As one of the oldest cities on Earth, Varanasi is also the holiest of destinations for over one billion Hindus, who come here to die. The life and soul of Varanasi is the river Ganges; the holiest river in Indian culture.
Tuk Tuks will only take you as far as they can as Varanasi so old that its only roads are on the outskirts of its borders. Finding your hostel may first seem impossible among the maze of small narrow streets, usually blocked off by herds of holy cows. With the help of the friendly locals though, (each personally greeting you with chants of “welcome brother” and “welcome sister”) you can navigate the city even at night. Don’t be discouraged upon discovering that the city does not have streetlights, or a working sanitation system for that matter.


Booking accommodation along the river is a must. Many of the rooms have balconies with views that are second to none, although you are warned that monkeys will take anything you leave outside!

After you have adjusted to what many refer to as “the dirtiest city in all of India”, you must explore the Ghats. The Ghats of Varanasi are a series of steps from street level to the Ganges. Nearly as old as the city themselves, there are around 80 different Ghats in Varanasi, and when the tide is low you can walk the length of the city on these steps.

However, as many of them are used for bathing, and some are used for cremation, this won’t be as easy as it sounds. Perhaps the biggest spectacle of all is the Manikarnika Ghat, or burning Ghat. According to their caste, Hindus are cremated on the different tiers of the Ghat. They believe that being cremated here is the only way they will escape the constant cycle of reincarnation and reach Nirvana. Be warned that this is not a place for photographers but one for reflection and peace.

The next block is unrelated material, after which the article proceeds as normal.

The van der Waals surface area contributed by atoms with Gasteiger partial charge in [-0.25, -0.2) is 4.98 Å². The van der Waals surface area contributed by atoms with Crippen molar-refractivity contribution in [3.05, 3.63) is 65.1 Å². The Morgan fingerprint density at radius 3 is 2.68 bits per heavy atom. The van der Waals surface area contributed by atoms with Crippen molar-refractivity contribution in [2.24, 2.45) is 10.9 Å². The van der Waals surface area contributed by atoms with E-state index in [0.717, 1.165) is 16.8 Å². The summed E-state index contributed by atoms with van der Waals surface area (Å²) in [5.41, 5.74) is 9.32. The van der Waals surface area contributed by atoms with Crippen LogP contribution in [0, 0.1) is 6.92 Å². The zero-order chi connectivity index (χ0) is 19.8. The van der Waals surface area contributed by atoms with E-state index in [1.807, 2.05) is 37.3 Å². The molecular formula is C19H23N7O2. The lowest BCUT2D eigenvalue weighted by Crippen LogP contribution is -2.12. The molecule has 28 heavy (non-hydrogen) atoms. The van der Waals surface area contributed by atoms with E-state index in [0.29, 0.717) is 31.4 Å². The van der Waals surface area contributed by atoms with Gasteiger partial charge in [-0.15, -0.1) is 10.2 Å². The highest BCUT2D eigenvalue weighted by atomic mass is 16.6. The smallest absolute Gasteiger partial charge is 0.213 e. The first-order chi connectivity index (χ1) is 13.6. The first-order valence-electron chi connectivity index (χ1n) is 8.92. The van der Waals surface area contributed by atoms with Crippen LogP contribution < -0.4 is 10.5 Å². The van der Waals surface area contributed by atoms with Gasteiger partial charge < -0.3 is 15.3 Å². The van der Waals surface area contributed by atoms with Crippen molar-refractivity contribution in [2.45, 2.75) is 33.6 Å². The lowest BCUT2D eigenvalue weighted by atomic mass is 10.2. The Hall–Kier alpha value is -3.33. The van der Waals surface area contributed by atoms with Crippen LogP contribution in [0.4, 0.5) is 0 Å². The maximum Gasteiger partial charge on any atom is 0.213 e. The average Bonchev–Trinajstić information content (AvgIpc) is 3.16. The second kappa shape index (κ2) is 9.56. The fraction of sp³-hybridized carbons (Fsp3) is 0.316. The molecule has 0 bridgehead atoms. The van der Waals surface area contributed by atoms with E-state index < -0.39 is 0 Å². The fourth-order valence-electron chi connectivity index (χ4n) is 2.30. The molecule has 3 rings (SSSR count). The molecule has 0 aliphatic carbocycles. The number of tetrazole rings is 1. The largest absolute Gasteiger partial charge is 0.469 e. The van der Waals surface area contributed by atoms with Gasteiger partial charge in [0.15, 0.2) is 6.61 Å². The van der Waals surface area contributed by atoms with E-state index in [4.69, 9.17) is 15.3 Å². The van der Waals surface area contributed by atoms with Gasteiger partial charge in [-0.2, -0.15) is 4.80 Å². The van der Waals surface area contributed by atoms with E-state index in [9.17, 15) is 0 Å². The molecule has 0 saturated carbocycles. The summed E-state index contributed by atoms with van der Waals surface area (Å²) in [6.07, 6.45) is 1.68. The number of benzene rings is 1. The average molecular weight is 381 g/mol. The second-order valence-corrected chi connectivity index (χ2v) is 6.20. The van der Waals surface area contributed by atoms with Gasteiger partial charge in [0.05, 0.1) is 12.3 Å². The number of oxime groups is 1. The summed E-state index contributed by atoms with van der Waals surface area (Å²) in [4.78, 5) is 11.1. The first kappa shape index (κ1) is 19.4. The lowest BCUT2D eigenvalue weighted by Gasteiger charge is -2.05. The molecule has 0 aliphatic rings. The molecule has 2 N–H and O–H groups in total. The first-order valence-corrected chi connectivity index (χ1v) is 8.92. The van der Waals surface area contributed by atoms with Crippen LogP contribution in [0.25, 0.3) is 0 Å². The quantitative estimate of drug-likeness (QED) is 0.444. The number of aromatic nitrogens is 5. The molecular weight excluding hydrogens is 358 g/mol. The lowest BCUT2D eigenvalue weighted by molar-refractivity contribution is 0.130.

There is a temple on every horizon in Varanasi, the city has an estimated 23,000 in total. This is partly due to ancient legend which states that the city was created by the God, Shiva. In part it is also due to the fact that Gautama Buddha gave his first sermon at Sarnath, a stunning deer park located near Varanasi. One of the most important temples in the city is the Sankat Mochan Hanuman Temple or “monkey temple”, where hundreds of monkeys live and are worshiped out of respect for Hanuman, the Hindu deity sometimes known as the “monkey God”.

Depending on the time of year you visit, good hostel accommodation can be found for as little as £2 each a night, and a great selection of real vegetarian Indian food for pennies. Unlike some other cities on the continent, the citizens of this city are often willing to drop anything to help and accommodate you, without any money involved at all.

Varanasi really is a city that time forgot. Many people give up their lives to find God here and amidst the unfamiliar smells, farm animals and poverty, there is a true sense of authenticity that is unique to Varanasi alone.